And the IRS criminal investigators make up only a very small part of the huge federal agency. There are not enough IRS agents to investigate fraud on the scale that was happening in Tampa.
Those restrictions, procedures and traditions might have worked well in the past, but they became obstacles to dealing with the outbreak of stolen identity refund fraud on Tampa area streets.
It was a law enforcement clash of cultures. While Maguire and the analysts examined the electronic paper trail, Tampa police seethed.
Simmons, Augeri said, was “out and about. He's back in his lifestyle.”
In November, Augeri got a tip and notified agents at Orlando International Airport that Simmons was flying to Las Vegas carrying a lot of cash. Federal agents seized $75,000 in cash from Simmons and an associate.
As the case wore on, Tampa Police Chief Jane Castor went public with her irritation. In February 2012, she told reporters there was no reason to believe Simmons had stopped committing fraud even though he had been arrested in September.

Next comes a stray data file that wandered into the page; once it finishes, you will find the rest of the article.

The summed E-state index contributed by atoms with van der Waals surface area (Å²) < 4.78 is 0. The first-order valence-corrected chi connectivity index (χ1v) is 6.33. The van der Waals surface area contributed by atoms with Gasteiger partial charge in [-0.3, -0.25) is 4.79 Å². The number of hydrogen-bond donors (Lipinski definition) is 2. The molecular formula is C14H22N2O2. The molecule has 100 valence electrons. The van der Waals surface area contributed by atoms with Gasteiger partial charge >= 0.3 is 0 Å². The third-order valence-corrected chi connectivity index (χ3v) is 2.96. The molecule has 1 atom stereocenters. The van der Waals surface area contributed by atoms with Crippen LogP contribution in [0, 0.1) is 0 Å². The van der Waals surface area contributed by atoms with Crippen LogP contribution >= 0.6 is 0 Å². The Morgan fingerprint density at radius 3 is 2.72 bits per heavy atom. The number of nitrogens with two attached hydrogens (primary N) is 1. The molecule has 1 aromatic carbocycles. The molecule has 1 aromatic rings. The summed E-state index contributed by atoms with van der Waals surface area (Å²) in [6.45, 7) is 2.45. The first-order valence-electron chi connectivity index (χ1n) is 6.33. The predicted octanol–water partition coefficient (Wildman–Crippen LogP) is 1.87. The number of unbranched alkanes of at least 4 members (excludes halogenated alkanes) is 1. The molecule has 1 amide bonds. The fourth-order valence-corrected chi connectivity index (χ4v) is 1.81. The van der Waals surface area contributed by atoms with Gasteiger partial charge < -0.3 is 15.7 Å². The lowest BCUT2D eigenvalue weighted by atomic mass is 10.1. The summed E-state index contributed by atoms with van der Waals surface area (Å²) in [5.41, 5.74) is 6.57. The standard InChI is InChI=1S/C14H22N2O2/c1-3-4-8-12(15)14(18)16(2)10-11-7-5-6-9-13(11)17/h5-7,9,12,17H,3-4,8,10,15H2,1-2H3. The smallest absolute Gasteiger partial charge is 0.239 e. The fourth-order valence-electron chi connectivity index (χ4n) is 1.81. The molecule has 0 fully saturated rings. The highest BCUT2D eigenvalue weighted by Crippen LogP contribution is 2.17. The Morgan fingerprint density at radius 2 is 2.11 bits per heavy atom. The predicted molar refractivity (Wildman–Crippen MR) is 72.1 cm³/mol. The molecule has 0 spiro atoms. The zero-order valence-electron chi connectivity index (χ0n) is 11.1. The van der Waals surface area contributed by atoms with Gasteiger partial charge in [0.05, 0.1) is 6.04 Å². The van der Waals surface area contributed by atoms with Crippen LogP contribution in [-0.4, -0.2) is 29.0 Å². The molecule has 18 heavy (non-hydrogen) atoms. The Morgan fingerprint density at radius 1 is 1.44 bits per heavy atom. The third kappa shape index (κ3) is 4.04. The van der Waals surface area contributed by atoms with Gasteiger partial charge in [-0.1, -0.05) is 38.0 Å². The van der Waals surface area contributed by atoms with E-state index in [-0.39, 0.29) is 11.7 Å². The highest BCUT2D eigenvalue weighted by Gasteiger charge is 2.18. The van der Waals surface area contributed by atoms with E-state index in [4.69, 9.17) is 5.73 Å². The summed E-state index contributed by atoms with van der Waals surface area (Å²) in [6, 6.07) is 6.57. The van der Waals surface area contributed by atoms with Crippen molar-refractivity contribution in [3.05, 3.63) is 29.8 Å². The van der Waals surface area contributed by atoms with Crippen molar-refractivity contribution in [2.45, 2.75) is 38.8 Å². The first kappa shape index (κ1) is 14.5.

In March, Augeri testified before a U.S. Senate subcommittee in Washington about tax refund fraud and described the Simmons case without naming him.
Augeri said he brought up the case because Simmons symbolized everything that was frustrating about the fraud wave.
“He had the criminal history,'' Augeri said. “He was a high-dollar suspect. He is the case that brought our attention to all the issues that we had with the state courts and the federal courts. His case brought to attention the difficulty in the sharing of the information between the federal agencies and the IRS, just everything from A to Z. Every problem that we could encounter, this case had it.”